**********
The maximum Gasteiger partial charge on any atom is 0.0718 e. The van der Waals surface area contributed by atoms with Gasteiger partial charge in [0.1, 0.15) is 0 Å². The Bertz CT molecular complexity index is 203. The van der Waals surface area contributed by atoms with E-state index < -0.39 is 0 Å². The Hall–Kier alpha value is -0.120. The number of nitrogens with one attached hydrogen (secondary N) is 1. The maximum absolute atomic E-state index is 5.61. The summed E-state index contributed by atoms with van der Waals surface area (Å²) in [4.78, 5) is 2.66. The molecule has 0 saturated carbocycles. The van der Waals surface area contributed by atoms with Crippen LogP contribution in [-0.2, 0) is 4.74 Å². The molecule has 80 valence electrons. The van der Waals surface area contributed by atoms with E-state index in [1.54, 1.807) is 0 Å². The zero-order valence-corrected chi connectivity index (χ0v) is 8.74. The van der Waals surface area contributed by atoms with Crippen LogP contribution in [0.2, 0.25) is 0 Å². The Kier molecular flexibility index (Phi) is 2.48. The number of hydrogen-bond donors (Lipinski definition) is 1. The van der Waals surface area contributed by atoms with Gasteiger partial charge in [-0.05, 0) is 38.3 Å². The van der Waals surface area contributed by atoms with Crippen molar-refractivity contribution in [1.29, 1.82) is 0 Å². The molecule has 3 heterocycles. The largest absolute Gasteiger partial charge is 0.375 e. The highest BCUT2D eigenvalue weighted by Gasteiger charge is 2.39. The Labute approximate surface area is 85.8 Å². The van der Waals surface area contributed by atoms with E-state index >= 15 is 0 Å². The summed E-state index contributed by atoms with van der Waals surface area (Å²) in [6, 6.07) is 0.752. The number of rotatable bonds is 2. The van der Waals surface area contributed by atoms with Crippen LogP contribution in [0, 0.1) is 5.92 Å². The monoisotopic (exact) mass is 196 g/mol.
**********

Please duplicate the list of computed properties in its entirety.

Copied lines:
The maximum Gasteiger partial charge on any atom is 0.0718 e. The van der Waals surface area contributed by atoms with Gasteiger partial charge in [0.1, 0.15) is 0 Å². The Bertz CT molecular complexity index is 203. The van der Waals surface area contributed by atoms with E-state index < -0.39 is 0 Å². The Hall–Kier alpha value is -0.120. The number of nitrogens with one attached hydrogen (secondary N) is 1. The maximum absolute atomic E-state index is 5.61. The summed E-state index contributed by atoms with van der Waals surface area (Å²) in [4.78, 5) is 2.66. The molecule has 0 saturated carbocycles. The van der Waals surface area contributed by atoms with Crippen LogP contribution in [-0.2, 0) is 4.74 Å². The molecule has 80 valence electrons. The van der Waals surface area contributed by atoms with E-state index in [1.54, 1.807) is 0 Å². The zero-order valence-corrected chi connectivity index (χ0v) is 8.74. The van der Waals surface area contributed by atoms with Crippen LogP contribution in [0.2, 0.25) is 0 Å². The Kier molecular flexibility index (Phi) is 2.48. The number of hydrogen-bond donors (Lipinski definition) is 1. The van der Waals surface area contributed by atoms with Gasteiger partial charge in [-0.05, 0) is 38.3 Å². The van der Waals surface area contributed by atoms with Crippen molar-refractivity contribution in [1.29, 1.82) is 0 Å². The molecule has 3 heterocycles. The largest absolute Gasteiger partial charge is 0.375 e. The highest BCUT2D eigenvalue weighted by Gasteiger charge is 2.39. The Labute approximate surface area is 85.8 Å². The van der Waals surface area contributed by atoms with E-state index >= 15 is 0 Å². The summed E-state index contributed by atoms with van der Waals surface area (Å²) in [6, 6.07) is 0.752. The number of rotatable bonds is 2. The van der Waals surface area contributed by atoms with Crippen LogP contribution in [0, 0.1) is 5.92 Å². The monoisotopic (exact) mass is 196 g/mol.